“This is the most significant economic crisis in the Internet era and a unique period of information seeking and communication.” This sentence sets the stage for the latest report from the Pew Internet & American Life Project which finds that 2 in 3 Americans have used the Internet in the past year to cope with the recession. Pew calls this 69% of Americans, “online economic users.”

If information is power, then the Internet is providing Americans with the ammunition to deal with both personal financial challenges as well as general understanding of the economic downturn.

The most important searches online involve looking for bargains and jobs.

People with broadband tend to use the Internet more than either broadcast (TV/radio) or print (newspapers, magazines, and books) for personal financial information. But the Pew team rightly points out that Americans use more than one information channel to cobble together their perspectives on the economy, combining broadcast, print, professional sources, input from friends and family, along with web-based channels.

Even though 52% of Americans say they’re hard-hit by economic troubles, the Pew found that only 1 in 5 online Americans search at least once a day for economic information. One-half look every few days or less frequently.

Among the 52% of people hard-hit…
  • 35% had their investment portfolios drop by more than half of their value
  • 27% who are employed have had pay cuts
  • 27% of homeowners had house values fall by at least one-half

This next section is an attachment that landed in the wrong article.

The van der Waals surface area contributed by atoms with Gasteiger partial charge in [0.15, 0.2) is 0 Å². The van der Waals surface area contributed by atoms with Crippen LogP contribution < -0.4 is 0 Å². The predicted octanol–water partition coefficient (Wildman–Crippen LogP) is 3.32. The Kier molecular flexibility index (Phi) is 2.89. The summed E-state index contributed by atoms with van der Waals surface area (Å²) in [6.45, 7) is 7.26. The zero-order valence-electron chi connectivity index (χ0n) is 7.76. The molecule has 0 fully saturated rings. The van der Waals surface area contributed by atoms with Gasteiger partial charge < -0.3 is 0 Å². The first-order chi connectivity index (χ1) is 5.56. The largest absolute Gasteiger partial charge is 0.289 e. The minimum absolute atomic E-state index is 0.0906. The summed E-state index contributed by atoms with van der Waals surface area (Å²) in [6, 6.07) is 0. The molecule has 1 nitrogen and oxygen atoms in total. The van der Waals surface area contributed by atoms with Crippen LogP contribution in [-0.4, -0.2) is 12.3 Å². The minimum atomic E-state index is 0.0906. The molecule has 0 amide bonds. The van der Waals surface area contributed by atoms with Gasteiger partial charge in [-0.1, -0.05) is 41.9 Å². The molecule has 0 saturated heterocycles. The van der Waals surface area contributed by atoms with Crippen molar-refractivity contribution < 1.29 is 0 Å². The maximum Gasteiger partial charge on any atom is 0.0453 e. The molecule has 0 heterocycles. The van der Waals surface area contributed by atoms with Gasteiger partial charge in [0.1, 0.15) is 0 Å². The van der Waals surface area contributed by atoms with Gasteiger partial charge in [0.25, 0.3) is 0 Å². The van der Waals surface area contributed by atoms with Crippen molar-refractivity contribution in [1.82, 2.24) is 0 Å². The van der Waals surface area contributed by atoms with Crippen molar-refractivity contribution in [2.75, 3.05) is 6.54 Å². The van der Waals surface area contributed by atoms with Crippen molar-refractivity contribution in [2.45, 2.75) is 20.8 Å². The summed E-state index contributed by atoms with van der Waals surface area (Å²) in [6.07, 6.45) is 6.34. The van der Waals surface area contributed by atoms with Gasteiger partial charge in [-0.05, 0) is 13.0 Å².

• 14% have been laid-off or lost jobs.

Health Populi’s Hot Points: A concerning finding of the Pew study is that more people who sought economic information online became more worried and less confident after their online search. These online users tend to be more economically hard-hit than people who are less confused after going online. For example, 39% of Americans who read about the banking implosion online became more anxious about banks’ stability, and 37% became more worried about the economic future of the country.

Those who rate the overall economic situation as “only fair” or “poor” are more likely than those with positive views to be going online more often (33% vs. 16%), Pew found.

So, econo-chondria or empowerment? Online economic users, Pew found, are contributing their opinions online in places like Twitter and Facebook, among the many social networking sites adopted by a growing number of Americans. 34% of online economic users (30% of the online population and 23% of all adults) talk about the recession online. Pew got to this number by tallying the various activities people do online, from commenting on discussion forums on personal finance to sharing video files on the economy.

For online economic users who represent 2 out of 3 Americans, they’re getting real about the economy – especially to help navigate their personal financial positions through this recession. What will it take for the remaining one-third to get engaged online? Many will continue to be informed through broadcast, print, friends and family. The Internet is but one pipe toward personal economic empowerment. But it’s engaging lots of people just-in-time through online alerts and social networking.

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